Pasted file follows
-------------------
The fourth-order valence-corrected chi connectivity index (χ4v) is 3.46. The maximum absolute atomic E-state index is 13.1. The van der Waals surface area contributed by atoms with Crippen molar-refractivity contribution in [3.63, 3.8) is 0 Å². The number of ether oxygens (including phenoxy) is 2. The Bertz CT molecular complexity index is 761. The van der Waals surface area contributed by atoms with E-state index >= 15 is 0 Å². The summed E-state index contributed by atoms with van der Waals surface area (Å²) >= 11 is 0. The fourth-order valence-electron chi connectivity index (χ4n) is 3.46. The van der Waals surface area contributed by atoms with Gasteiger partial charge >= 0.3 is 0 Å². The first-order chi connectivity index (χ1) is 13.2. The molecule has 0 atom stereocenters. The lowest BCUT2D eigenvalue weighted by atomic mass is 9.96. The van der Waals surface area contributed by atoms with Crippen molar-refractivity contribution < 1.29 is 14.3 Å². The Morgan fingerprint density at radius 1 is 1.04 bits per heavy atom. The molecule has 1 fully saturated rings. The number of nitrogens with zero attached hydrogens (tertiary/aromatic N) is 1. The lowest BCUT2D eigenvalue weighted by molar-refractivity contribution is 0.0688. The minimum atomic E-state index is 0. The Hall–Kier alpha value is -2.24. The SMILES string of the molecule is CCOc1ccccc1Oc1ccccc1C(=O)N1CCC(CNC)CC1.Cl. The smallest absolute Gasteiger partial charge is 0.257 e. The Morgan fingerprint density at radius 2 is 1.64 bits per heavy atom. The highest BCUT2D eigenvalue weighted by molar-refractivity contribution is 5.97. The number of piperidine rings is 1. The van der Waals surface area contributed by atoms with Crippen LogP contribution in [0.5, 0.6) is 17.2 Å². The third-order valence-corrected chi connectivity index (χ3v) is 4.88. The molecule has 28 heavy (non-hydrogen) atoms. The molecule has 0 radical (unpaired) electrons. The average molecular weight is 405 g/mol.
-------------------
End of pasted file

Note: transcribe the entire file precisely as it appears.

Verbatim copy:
The fourth-order valence-corrected chi connectivity index (χ4v) is 3.46. The maximum absolute atomic E-state index is 13.1. The van der Waals surface area contributed by atoms with Crippen molar-refractivity contribution in [3.63, 3.8) is 0 Å². The number of ether oxygens (including phenoxy) is 2. The Bertz CT molecular complexity index is 761. The van der Waals surface area contributed by atoms with E-state index >= 15 is 0 Å². The summed E-state index contributed by atoms with van der Waals surface area (Å²) >= 11 is 0. The fourth-order valence-electron chi connectivity index (χ4n) is 3.46. The van der Waals surface area contributed by atoms with Gasteiger partial charge >= 0.3 is 0 Å². The first-order chi connectivity index (χ1) is 13.2. The molecule has 0 atom stereocenters. The lowest BCUT2D eigenvalue weighted by atomic mass is 9.96. The van der Waals surface area contributed by atoms with Crippen molar-refractivity contribution < 1.29 is 14.3 Å². The Morgan fingerprint density at radius 1 is 1.04 bits per heavy atom. The molecule has 1 fully saturated rings. The number of nitrogens with zero attached hydrogens (tertiary/aromatic N) is 1. The lowest BCUT2D eigenvalue weighted by molar-refractivity contribution is 0.0688. The minimum atomic E-state index is 0. The Hall–Kier alpha value is -2.24. The SMILES string of the molecule is CCOc1ccccc1Oc1ccccc1C(=O)N1CCC(CNC)CC1.Cl. The smallest absolute Gasteiger partial charge is 0.257 e. The Morgan fingerprint density at radius 2 is 1.64 bits per heavy atom. The highest BCUT2D eigenvalue weighted by molar-refractivity contribution is 5.97. The number of piperidine rings is 1. The van der Waals surface area contributed by atoms with Crippen LogP contribution in [0.5, 0.6) is 17.2 Å². The third-order valence-corrected chi connectivity index (χ3v) is 4.88. The molecule has 28 heavy (non-hydrogen) atoms. The molecule has 0 radical (unpaired) electrons. The average molecular weight is 405 g/mol.